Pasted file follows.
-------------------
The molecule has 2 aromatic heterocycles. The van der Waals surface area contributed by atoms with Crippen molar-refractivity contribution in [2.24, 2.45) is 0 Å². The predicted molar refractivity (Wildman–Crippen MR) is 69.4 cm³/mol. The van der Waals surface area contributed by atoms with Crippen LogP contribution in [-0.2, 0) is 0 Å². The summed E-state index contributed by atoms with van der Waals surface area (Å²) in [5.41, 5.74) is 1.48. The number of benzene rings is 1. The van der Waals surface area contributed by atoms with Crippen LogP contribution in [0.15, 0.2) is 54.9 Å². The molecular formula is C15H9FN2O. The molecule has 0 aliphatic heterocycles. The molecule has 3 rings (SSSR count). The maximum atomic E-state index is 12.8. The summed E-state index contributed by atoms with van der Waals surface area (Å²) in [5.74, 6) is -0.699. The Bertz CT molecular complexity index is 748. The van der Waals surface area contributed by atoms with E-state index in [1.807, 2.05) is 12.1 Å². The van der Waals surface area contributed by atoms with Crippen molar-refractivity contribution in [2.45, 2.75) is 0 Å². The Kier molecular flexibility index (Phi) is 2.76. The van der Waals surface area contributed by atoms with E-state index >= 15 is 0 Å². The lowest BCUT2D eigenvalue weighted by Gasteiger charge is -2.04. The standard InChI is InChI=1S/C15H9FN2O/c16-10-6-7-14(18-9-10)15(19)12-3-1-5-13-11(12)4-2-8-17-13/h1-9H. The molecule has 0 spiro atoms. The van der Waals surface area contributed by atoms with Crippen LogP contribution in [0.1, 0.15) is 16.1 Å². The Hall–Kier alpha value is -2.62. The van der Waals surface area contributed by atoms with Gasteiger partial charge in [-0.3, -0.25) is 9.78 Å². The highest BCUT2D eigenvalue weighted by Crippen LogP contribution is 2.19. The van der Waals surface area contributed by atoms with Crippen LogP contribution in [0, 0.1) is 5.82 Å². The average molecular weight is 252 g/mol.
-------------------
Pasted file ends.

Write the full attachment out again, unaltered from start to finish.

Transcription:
The molecule has 2 aromatic heterocycles. The van der Waals surface area contributed by atoms with Crippen molar-refractivity contribution in [2.24, 2.45) is 0 Å². The predicted molar refractivity (Wildman–Crippen MR) is 69.4 cm³/mol. The van der Waals surface area contributed by atoms with Crippen LogP contribution in [-0.2, 0) is 0 Å². The summed E-state index contributed by atoms with van der Waals surface area (Å²) in [5.41, 5.74) is 1.48. The number of benzene rings is 1. The van der Waals surface area contributed by atoms with Crippen LogP contribution in [0.15, 0.2) is 54.9 Å². The molecular formula is C15H9FN2O. The molecule has 0 aliphatic heterocycles. The molecule has 3 rings (SSSR count). The maximum atomic E-state index is 12.8. The summed E-state index contributed by atoms with van der Waals surface area (Å²) in [5.74, 6) is -0.699. The Bertz CT molecular complexity index is 748. The van der Waals surface area contributed by atoms with E-state index in [1.807, 2.05) is 12.1 Å². The van der Waals surface area contributed by atoms with Crippen molar-refractivity contribution in [2.45, 2.75) is 0 Å². The Kier molecular flexibility index (Phi) is 2.76. The van der Waals surface area contributed by atoms with E-state index >= 15 is 0 Å². The lowest BCUT2D eigenvalue weighted by Gasteiger charge is -2.04. The standard InChI is InChI=1S/C15H9FN2O/c16-10-6-7-14(18-9-10)15(19)12-3-1-5-13-11(12)4-2-8-17-13/h1-9H. The molecule has 0 spiro atoms. The van der Waals surface area contributed by atoms with Crippen LogP contribution in [0.1, 0.15) is 16.1 Å². The Hall–Kier alpha value is -2.62. The van der Waals surface area contributed by atoms with Gasteiger partial charge in [-0.3, -0.25) is 9.78 Å². The highest BCUT2D eigenvalue weighted by Crippen LogP contribution is 2.19. The van der Waals surface area contributed by atoms with Crippen LogP contribution in [0, 0.1) is 5.82 Å². The average molecular weight is 252 g/mol.